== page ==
Conservation expert James Hardie working on the bookcaseImage copyright Dumfries House
Image caption The bookcase was waxed by Edinburgh-based expert James Hardie

Conservation work has been completed on an 18th Century bookcase which is believed to be worth £20m.

The piece is kept in the drawing room at Dumfries House in Ayrshire.

The padauk bookcase forms part of what is claimed to be the largest authenticated collection of Chippendale’s early work anywhere in the world.

A series of events are taking place to mark the 300th anniversary of the furniture-maker’s birth.

The bookcase had been set to go under the hammer at auction 10 years ago, when potential bids were estimated at the £20m figure.

But Prince Charles helped retain the piece as part of a 50-piece Chippendale collection when his charitable foundation stepped in to save Dumfries House and the surrounding estate in 2007.

Image copyright Dumfries House
Image caption Curator Janet Casey said the piece is “the only one of its kind”

The bookcase is the most complex piece in the house’s collection and was designed for additional use as a clothes press and writing bureau.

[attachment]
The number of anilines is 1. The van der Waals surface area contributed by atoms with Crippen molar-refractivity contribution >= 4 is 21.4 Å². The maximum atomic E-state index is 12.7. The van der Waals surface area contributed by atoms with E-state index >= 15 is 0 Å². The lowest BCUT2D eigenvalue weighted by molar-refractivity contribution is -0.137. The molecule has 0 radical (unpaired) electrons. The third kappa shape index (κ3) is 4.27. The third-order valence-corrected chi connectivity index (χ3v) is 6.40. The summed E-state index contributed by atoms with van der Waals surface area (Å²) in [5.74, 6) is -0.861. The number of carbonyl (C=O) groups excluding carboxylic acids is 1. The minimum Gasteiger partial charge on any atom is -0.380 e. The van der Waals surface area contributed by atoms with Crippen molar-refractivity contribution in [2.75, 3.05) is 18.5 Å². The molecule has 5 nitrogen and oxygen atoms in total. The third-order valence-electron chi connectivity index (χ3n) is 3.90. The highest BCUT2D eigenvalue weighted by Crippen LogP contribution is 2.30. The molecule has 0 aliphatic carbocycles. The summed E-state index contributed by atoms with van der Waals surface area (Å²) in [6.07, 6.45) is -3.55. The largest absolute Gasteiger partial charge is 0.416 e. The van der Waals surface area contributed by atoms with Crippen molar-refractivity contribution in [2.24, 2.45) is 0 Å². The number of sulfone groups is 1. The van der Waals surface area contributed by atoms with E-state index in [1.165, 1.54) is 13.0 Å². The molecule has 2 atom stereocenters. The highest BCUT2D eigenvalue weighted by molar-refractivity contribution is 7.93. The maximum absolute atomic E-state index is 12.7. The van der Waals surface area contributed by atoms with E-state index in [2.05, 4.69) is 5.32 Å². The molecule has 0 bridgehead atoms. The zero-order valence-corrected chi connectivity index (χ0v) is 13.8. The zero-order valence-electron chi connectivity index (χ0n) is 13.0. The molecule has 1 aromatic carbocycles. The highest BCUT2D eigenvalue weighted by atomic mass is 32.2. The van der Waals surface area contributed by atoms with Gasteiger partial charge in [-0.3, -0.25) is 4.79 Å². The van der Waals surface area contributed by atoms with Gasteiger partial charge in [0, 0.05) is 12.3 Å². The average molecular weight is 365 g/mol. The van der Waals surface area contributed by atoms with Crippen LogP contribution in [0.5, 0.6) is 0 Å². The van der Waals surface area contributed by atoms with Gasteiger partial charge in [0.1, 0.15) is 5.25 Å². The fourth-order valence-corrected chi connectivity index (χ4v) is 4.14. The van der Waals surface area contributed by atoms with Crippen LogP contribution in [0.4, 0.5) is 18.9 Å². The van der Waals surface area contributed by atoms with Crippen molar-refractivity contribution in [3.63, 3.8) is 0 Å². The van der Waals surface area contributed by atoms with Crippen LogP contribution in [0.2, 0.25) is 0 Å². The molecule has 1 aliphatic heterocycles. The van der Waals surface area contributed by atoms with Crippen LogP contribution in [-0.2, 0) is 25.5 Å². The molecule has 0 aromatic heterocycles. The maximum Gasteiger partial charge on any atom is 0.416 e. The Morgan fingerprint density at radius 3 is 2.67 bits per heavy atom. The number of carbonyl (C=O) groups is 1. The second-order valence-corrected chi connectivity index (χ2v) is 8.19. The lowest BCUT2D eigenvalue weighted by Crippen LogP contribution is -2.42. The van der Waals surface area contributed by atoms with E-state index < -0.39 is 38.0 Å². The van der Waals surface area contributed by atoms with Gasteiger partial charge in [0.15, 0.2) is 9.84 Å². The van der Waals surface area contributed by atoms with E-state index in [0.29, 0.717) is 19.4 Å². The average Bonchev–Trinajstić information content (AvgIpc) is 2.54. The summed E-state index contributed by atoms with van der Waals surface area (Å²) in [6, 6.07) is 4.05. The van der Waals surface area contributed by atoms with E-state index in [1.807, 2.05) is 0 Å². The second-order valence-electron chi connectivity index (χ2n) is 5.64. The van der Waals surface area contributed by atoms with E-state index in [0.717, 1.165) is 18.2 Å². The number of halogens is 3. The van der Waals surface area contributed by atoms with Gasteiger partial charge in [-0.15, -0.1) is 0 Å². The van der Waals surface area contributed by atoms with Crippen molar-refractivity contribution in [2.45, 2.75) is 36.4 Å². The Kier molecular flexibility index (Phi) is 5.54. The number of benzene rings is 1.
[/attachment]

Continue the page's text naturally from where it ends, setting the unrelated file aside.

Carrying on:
The 5th Earl of Dumfries bought it for the house in 1759.

The purchase price was £47 5s.

Dumfries House curator Janet Casey said: “The examples of glazing, carving, in-laying, and joinery are what makes this bookcase particularly impressive and appealing to visitors to Dumfries House.

“It is an important piece as it is the only one of its kind and being the key piece of the largest authenticated collection of Chippendale’s early work.

“Of the 600 authenticated Chippendale pieces of furniture in the world, 10% is part of the Dumfries House collection.

“Chippendale did not sign or mark his work as his, meaning the only way to truly authenticate the pieces is by proof of purchase. Luckily the invoices for the Chippendale Dumfries House purchases still exist, listing the price and purchase dates of each of the pieces.”

‘Untouched collection’

She added: “The care of these types of pieces is very important as such renowned designs from an untouched collection need to be preserved in order for it to live on to be celebrated for a further 250 years and more.”

A number of Chippendale pieces are being loaned to an exhibition at Leeds City Museum marking the tricentenary.

They include a butler’s tray, a drawing room armchair and a fire screen decorated with a depiction of a parrot.

The exhibition opens on 9 February.

Adam Bowett, chairman of the Chippendale Society, said: “The Chippendale Society is delighted that Dumfries House will be playing a major part in the celebrations, with its own programme of events throughout the year and as a lender to the Chippendale 2018 exhibition at Leeds City Museum.

“Dumfries House holds one of the most important Chippendale collections in the UK and the year begins in a most fitting way with this careful cleaning of the celebrated rosewood bookcase made for the Earl of Dumfries in 1759.”

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